Journalist Sam Bloch used to live in Los Angeles. And while lots of people move to LA for the sun and the hot temperatures, Bloch noticed a real dark side to this idyllic weather: in many neighborhoods of the city, there’s almost no shade. He was surprised to find people awkwardly huddled behind telephone poles to get relief from the glaring sunlight. “I noticed people waiting behind the people waiting behind telephone poles because there’s only that small sliver of shade,” says Bloch.

Heat Architecture Street Los Angeles Pueblo

Shade can literally be a matter of life and death. Los Angeles, like most cities around the world, is heating up. And in dry, arid environments like LA, shade is perhaps the most important factor influencing human comfort, “even more than our temperature, more than humidity, more than wind speed,” says Bloch. Without shade, the chance of mortality, illness, and heatstroke can go way up. People become dizzy, disoriented, confused, lethargic, and dehydrated — and for the elderly or people with health issues, that can tip into more dangerous territory, like heart attacks or organ failure. Shade can literally save lives.

Public Shelter

There are lots of factors working against shade coverage in Los Angeles. The biggest might be the city’s lack of consistent tree canopy. From outer space, it’s clear that LA has a big tree disparity, with many green neighborhoods, and many completely exposed to the sun.

Los Angeles from above. Photo by Ron Reiring (CC BY 2.0)

Los Angeles is also notoriously anti-density. “Sunlight and open space is a part of the culture, but it becomes a problem for people who can’t escape it,” says Bloch. There are relatively few tall buildings and they’re spaced far apart from one another or located in certain height districts—Downtown LA being one of them, leaving other parts of LA without the shade that tall buildings provide.

Los Angeles wasn’t always like this. If you look at photos of LA from 150 years ago, it’s mostly grasslands. When LA was settled by the Spanish, the city’s design was governed by a rule called the Law of the Indies, which meant the city’s layout roughly conformed to a 45-degree angle, ensuring sunlight in the winter and shade in the summer.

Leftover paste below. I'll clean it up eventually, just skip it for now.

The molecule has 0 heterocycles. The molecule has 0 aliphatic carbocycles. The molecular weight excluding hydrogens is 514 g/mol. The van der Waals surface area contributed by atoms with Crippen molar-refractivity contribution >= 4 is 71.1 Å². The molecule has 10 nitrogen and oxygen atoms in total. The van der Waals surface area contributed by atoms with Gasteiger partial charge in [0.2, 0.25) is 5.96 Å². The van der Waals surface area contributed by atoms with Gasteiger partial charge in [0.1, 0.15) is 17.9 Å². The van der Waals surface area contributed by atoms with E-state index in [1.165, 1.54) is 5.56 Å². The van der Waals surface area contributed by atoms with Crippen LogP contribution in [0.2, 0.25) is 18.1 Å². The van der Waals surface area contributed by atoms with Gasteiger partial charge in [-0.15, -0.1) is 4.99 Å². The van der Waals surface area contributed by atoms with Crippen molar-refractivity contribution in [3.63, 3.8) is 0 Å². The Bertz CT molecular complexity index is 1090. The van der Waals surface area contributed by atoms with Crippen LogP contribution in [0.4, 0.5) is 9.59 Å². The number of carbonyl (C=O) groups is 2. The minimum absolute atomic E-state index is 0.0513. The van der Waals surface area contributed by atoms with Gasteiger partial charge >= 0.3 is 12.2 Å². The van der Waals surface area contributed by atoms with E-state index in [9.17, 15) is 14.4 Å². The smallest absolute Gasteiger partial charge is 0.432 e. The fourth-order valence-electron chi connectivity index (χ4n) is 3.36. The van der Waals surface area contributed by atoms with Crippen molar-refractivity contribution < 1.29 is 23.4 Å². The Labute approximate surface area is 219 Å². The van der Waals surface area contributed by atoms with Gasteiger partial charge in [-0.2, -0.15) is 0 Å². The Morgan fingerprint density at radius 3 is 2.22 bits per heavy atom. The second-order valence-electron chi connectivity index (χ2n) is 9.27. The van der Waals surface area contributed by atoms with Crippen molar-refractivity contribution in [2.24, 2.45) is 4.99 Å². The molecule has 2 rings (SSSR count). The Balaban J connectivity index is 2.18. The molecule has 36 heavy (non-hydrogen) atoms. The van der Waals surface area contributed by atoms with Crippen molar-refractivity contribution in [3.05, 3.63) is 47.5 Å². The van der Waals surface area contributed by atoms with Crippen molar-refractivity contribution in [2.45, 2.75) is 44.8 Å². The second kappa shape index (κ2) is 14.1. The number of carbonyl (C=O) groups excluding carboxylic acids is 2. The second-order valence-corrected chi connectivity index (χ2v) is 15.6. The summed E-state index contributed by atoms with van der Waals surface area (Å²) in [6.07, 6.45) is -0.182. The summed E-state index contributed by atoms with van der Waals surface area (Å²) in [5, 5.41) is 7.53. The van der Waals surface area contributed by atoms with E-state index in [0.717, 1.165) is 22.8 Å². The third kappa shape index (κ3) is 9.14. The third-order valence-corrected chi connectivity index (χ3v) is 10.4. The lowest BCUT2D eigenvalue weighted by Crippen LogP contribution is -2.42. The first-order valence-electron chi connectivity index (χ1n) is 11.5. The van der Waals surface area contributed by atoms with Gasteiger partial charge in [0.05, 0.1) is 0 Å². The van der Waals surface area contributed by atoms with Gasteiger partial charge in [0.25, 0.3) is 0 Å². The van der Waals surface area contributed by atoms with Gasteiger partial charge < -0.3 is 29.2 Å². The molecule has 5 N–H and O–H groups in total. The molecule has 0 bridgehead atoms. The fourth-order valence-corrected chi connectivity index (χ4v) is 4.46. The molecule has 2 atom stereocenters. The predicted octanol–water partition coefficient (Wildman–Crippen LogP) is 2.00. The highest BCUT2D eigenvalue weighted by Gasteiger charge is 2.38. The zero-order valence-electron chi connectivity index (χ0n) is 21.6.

The influence of Spanish architecture meant that early development in Los Angeles included a lot of missions and adobes with internal courtyards that are shaded, and covered walkways, or paseos, which provided relief from the sun before air conditioning. 

Paseo del Prado boulevard in Madrid, Spain. Photo by Tnarik Innael (CC BY 2.0)

Hot Dam

But things changed drastically in LA after the advent of cheap electricity and the completion of the Hoover Dam. The city rebuilt itself around controlled air conditioning and car culture. Palm trees became an LA calling card. “As Mary Pickford said, [palm trees are] very good for window shopping from the seat of your car because the tree trunks aren’t that robust,” notes Bloch, but they’re also “as one essayist said, about as useful for shade as a telephone pole.”

Wealth of Shade

Today, in Los Angeles, shade is distributed to people who can afford it. If you go into neighborhoods that were designed to be wealthy residential enclaves, the sidewalks are wider and include strips of grass four to ten feet wide, for the easy planting of thick, leafy trees.

Public street in Beverly Hills. Photo by Ken Lund (CC BY-SA 2.0)

Hancock Park, for example, is a flat neighborhood, landlocked in the center of the city. There is nothing about it that naturally lends itself over to being a lush, verdant tree canopy. But the neighborhood was developed as an exclusive, wealthy residential enclave. And when that happened, the power lines were moved underground and the layout was designed specifically to allow for tree growth. This is not the case for other large residential areas across Los Angeles. 

There have been efforts to add more shade, especially around bus shelters, but it’s been difficult, says Bloch, “because shade is a tripwire.” In the instance of the Glassell Park Transit Island, a concerned neighborhood resident wanted to put up a simple bus shelter over a space where she saw people congregating. She ended up working with an architect to erect shade sails at the transit island. This seemingly easy development became very complicated. The new structure had to be consistent with the regulations of the Americans with Disabilities Act which meant adding curb cuts to make the sidewalk wheelchair accessible. It also meant expensive changes to underground water-mains and power lines. “You have to take care of all these other things before you can decide to do this very lightweight sort of low-res fix,” notes Bloch.

Photo via The Eastsider

Perishing Shade

Pershing Square Postcard